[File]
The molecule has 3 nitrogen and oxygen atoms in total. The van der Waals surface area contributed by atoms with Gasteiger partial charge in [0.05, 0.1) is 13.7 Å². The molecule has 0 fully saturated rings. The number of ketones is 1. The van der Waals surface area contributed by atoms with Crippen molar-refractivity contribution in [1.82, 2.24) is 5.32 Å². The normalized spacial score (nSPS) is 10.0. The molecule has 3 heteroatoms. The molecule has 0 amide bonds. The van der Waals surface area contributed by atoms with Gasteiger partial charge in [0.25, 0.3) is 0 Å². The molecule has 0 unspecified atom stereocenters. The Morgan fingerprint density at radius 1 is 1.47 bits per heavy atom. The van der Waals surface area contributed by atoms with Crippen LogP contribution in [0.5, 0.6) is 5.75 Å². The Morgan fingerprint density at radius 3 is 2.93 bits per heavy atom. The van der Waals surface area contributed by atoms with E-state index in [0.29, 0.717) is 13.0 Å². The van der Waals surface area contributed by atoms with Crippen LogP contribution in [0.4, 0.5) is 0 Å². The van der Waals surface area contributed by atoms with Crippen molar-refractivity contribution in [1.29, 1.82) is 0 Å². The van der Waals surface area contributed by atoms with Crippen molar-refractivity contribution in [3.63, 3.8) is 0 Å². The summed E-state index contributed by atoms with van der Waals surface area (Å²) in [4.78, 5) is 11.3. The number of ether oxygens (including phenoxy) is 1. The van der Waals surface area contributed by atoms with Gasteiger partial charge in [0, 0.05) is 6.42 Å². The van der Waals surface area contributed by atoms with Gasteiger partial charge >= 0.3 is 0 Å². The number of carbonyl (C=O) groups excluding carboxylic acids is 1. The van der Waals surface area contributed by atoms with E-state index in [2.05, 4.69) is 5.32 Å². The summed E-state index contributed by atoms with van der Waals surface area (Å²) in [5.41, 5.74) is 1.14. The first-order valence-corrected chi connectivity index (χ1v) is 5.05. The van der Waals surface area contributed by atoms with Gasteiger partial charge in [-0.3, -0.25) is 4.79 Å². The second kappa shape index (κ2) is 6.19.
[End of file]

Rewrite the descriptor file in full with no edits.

The molecule has 3 nitrogen and oxygen atoms in total. The van der Waals surface area contributed by atoms with Gasteiger partial charge in [0.05, 0.1) is 13.7 Å². The molecule has 0 fully saturated rings. The number of ketones is 1. The van der Waals surface area contributed by atoms with Crippen molar-refractivity contribution in [1.82, 2.24) is 5.32 Å². The normalized spacial score (nSPS) is 10.0. The molecule has 3 heteroatoms. The molecule has 0 amide bonds. The van der Waals surface area contributed by atoms with Gasteiger partial charge in [0.25, 0.3) is 0 Å². The molecule has 0 unspecified atom stereocenters. The Morgan fingerprint density at radius 1 is 1.47 bits per heavy atom. The van der Waals surface area contributed by atoms with Crippen LogP contribution in [0.5, 0.6) is 5.75 Å². The Morgan fingerprint density at radius 3 is 2.93 bits per heavy atom. The van der Waals surface area contributed by atoms with E-state index in [0.29, 0.717) is 13.0 Å². The van der Waals surface area contributed by atoms with Crippen LogP contribution in [0.4, 0.5) is 0 Å². The van der Waals surface area contributed by atoms with Crippen molar-refractivity contribution in [1.29, 1.82) is 0 Å². The van der Waals surface area contributed by atoms with Crippen molar-refractivity contribution in [3.63, 3.8) is 0 Å². The summed E-state index contributed by atoms with van der Waals surface area (Å²) in [4.78, 5) is 11.3. The number of ether oxygens (including phenoxy) is 1. The van der Waals surface area contributed by atoms with Gasteiger partial charge in [0, 0.05) is 6.42 Å². The van der Waals surface area contributed by atoms with Gasteiger partial charge >= 0.3 is 0 Å². The number of carbonyl (C=O) groups excluding carboxylic acids is 1. The van der Waals surface area contributed by atoms with E-state index in [2.05, 4.69) is 5.32 Å². The summed E-state index contributed by atoms with van der Waals surface area (Å²) in [5.41, 5.74) is 1.14. The first-order valence-corrected chi connectivity index (χ1v) is 5.05. The van der Waals surface area contributed by atoms with Gasteiger partial charge in [-0.3, -0.25) is 4.79 Å². The second kappa shape index (κ2) is 6.19.